One of the hardest parts of creating content for a business is developing a consistent style.
Consistency in this case means two things:
- Ensuring the actual content is consistent from piece to piece, and channel to channel.
- Embodying a style and character that are consistent with the needs of your audience.
Both of these elements are important and both can benefit from the use of Brand Archetypes.
A Brand Archetype is a tool we can use to help define the qualities and characteristics of a brand. It gives us a way to describe the brand’s personality and how it’s unique.
The concept of archetypes is rooted in identifying patterns of thought and behavior that we see in the world. The origins of this go back to Plato and were formalized by Carl Jung. The concept was later popularized for business through books like The Hero and The Outlaw and Archetypes in Branding.
In our lives we see these archetypes on TV and in movies and read about them in books. Even when we’re not consciously aware of it, we identify with archetypes on an intuitive level.
If you recognize some of the movie characters above you already understand archetypes.
That intuitive connection is what makes archetypes useful with branding. It taps into concepts that we use to make sense of the world. And it provides a mental shortcut for how to think about and understand your business.
Again, this helps in two ways.
1. Make Every Piece of Content Consistent
The first benefit of Brand Archetypes is building consistency within your own process.
To build trust with your audience, it’s important that your content all feels like it came from the same place. This helps to set expectations around what their relationship will be with your business. It establishes your position in their life and helps customers to decide if they want to engage with you.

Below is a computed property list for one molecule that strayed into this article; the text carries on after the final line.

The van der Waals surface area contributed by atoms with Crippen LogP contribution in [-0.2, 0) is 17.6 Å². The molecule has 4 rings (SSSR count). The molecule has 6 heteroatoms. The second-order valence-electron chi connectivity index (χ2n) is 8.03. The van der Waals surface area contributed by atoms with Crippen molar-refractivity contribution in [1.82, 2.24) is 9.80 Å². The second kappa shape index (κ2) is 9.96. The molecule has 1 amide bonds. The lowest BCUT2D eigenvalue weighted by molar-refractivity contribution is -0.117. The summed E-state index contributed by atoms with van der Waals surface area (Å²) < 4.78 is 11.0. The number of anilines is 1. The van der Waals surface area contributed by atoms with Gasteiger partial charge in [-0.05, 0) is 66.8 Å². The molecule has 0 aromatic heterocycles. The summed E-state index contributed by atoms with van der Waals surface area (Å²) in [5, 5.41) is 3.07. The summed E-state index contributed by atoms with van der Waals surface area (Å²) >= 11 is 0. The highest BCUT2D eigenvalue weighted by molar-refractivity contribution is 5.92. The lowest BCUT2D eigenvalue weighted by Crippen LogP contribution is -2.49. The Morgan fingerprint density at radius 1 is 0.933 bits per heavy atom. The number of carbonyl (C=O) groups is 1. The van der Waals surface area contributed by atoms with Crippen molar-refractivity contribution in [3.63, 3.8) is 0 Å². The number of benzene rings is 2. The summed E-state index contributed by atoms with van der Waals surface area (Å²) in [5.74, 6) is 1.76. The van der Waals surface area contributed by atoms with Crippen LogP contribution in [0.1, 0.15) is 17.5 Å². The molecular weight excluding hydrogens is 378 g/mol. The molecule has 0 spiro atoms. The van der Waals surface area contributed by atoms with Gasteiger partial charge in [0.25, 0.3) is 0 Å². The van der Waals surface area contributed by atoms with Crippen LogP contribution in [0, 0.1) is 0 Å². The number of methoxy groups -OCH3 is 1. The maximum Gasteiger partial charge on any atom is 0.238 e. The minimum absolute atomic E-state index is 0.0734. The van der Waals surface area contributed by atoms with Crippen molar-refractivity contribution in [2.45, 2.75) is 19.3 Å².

When it comes to execution though this consistency is easier said than done. Whether you’re an individual content creator or you have a team, you need guidelines to keep things on track.
Your tone of voice is one piece of the puzzle, but archetypes help flesh that out even more.
Regardless of the content channel, you need to know if it fits the brand. Does it look, sound, and feel right? Those are questions we often answer on a gut level. The trouble is everyone’s gut is a little different.
Archetypes provide a reference point to judge content against. This gets everyone on the same page and provides a healthy mechanism for providing feedback.
2. Create Content That Aligns With Your Customers
The other key benefit of using Brand Archetypes is that it gets you to think about the type of character your customers would relate to and trust.
When you think about potential archetypes, it’s important to remember that you’re selecting around the characteristics of your business not your customer.
Your business should aim to complement your customers, not mirror them.
For example, imagine you had a B2B service that helps startup founders organize their business. Your startup customers may be Explorers or Creators. But they aren’t seeking help from another Explorer. They’re seeking a Sage or a Caregiver to guide them and encourage good decisions.
It’s also important to note that these decisions aren’t about your personal preferences. Even if you’re funny in real life, it doesn’t mean that the Jester archetype will be effective with your audience. Though in general, I do think most brands can benefit from at least a little Jester in the mix.
That brings us to the Brand Archetype exercise.
Exercise: Pick Your Unique Blend of Archetypes
Like characters in a movie or a book, businesses can’t typically be defined by one singular archetype.
A better way to think about it is to select a primary archetype with some a blend of supporting archetypes.
Use the exercise below to select a primary, secondary, and tertiary archetype for your brand.
Here’s another version of the archetype wheel with some descriptions to guide your choices.
Select your 3 Brand Archetypes:
Then provide some clarifying thoughts on why each selection is relevant to your business:
With that information in place you now have a new way to evaluate the alignment of your content. It’s a simple mechanism to keep your content consistent over time and clarify connections with your customers.